EUV lithography is one of the most promising methods for next-generation lithography below 22 nm half pitch.
However, critical issues such as availability of a clean powerful source, resist resolution and sensitivity, and defect-free
masks have yet to be overcome.
Flare is one of the key issues for EUV lithography critical dimension (CD) control.1 The cause of flare is scattered light
due to the surface roughness of the mirrors in the projection optics. Mirror surface control techniques have reached the
angstrom level and are approaching physical limits.
Therefore, it is important to understand and evaluate "actual" flare and begin developing a mitigation strategy.
In this paper, we report on two evaluations of short-range flare using the ASML Alpha Demo Tool (ADT) in Albany,
NY.2 First, a series of donut shaped patterns of varying size are evaluated in order to determine the impact of flare on the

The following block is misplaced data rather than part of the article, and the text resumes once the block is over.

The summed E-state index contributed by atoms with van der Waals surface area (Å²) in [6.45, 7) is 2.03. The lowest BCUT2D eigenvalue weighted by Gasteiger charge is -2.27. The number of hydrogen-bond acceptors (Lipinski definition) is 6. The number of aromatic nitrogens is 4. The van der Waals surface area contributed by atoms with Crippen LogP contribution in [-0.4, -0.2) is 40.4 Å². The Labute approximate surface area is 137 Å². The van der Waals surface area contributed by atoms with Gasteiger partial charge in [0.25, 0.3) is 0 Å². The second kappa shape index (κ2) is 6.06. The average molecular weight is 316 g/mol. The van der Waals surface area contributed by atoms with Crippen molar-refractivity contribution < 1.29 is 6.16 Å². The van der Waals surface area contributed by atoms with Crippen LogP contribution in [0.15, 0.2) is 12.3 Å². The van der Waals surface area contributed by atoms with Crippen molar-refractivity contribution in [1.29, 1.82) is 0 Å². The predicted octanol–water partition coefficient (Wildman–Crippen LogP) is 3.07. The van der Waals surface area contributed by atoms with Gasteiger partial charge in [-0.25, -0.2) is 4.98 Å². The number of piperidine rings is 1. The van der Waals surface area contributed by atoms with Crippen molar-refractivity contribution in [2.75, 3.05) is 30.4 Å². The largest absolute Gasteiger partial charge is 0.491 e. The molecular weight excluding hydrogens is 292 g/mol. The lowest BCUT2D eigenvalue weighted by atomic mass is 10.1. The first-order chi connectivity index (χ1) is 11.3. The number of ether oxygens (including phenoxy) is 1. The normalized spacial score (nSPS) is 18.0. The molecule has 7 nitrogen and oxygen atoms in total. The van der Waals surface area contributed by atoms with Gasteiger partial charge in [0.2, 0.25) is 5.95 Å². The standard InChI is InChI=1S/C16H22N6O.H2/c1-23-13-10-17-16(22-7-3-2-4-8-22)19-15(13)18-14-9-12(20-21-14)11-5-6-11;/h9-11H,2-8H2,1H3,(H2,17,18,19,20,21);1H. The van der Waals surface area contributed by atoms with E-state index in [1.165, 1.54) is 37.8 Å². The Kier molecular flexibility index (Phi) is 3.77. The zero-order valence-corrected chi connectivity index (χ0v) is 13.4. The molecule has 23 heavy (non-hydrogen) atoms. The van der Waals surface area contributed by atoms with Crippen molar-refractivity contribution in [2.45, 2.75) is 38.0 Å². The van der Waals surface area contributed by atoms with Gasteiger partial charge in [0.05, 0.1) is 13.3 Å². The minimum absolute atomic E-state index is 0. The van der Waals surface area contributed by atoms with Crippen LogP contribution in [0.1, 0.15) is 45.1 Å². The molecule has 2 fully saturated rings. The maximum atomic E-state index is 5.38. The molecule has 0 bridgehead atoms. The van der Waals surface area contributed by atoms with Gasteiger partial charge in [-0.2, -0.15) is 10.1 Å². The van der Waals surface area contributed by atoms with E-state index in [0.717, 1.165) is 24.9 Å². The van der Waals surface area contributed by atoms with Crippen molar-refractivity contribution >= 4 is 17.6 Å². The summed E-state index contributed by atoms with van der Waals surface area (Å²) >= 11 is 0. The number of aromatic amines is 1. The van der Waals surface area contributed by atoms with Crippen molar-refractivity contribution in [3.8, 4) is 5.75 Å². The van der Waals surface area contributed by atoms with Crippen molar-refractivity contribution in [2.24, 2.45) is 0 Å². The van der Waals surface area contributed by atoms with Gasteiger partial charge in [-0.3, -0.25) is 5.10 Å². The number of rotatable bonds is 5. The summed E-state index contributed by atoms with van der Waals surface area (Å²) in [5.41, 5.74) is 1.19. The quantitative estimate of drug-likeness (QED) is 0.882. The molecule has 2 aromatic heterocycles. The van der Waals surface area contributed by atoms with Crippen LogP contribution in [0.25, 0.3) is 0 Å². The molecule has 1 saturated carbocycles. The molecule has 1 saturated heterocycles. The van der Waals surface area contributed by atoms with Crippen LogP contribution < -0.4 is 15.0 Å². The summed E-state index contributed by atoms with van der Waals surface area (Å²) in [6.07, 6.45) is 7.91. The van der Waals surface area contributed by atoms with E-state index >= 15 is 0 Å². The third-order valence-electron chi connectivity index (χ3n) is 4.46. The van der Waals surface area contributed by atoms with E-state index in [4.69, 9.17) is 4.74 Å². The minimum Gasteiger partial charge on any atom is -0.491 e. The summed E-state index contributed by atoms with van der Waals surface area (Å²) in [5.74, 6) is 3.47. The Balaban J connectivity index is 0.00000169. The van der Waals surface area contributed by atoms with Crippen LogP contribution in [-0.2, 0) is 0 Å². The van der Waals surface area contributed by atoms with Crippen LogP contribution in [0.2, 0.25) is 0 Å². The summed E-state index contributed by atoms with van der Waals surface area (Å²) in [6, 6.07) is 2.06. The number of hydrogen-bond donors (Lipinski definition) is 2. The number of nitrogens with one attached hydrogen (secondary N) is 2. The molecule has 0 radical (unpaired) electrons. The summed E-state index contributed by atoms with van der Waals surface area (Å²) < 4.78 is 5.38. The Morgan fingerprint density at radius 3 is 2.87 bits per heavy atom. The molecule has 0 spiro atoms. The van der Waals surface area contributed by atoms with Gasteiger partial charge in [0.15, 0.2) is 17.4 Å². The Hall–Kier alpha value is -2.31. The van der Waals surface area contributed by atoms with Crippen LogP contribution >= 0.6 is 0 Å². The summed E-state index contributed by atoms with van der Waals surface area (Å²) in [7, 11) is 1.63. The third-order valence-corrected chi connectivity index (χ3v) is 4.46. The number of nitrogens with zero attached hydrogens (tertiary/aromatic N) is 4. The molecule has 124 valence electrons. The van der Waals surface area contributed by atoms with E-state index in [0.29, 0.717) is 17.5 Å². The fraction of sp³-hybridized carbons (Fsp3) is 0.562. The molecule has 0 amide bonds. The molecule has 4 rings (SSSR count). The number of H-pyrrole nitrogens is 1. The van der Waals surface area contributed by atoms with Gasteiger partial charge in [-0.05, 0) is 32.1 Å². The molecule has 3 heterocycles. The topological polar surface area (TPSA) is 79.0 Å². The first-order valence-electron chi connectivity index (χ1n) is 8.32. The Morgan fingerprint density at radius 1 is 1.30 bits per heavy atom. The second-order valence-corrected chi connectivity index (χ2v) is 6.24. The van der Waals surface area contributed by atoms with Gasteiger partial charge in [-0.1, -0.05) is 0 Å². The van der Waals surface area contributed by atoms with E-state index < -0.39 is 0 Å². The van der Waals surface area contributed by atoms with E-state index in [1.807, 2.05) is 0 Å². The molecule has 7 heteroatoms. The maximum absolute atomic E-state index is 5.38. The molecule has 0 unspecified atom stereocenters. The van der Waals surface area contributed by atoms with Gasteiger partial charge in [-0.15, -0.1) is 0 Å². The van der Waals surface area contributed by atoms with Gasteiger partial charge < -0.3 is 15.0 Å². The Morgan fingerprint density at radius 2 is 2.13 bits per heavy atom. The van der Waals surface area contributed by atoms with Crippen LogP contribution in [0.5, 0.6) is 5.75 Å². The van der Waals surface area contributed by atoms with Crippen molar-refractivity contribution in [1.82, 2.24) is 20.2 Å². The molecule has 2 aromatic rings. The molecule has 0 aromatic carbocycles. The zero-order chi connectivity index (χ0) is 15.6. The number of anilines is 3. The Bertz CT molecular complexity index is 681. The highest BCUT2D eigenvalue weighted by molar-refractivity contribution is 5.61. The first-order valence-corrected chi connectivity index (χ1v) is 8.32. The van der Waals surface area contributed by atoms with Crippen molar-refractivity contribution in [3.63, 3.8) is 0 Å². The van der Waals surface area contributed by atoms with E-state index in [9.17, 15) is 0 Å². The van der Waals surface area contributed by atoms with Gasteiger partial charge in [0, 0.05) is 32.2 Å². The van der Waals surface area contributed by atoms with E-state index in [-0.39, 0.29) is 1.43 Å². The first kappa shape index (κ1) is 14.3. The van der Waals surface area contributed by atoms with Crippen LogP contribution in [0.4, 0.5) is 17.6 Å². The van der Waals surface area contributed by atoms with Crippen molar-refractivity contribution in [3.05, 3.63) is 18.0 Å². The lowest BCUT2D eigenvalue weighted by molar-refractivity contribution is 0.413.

imaging of a central post surrounded by a clear annulus. A spillover parameter is used to estimate the ADT flare point
spread function. The results, which show roughly a slope of -1 on a log-log plot, are in agreement with those expected
from the power spectral density (PSD) due to mirror surface roughness. Second, an investigation into out-of-band (OoB)
radiation was performed, which leverages OoB reflection from the ADT's reticle masking (REMA) blades. We estimate
that the amount of OoB radiation is on the order of 3 to 4 percent of the EUV light.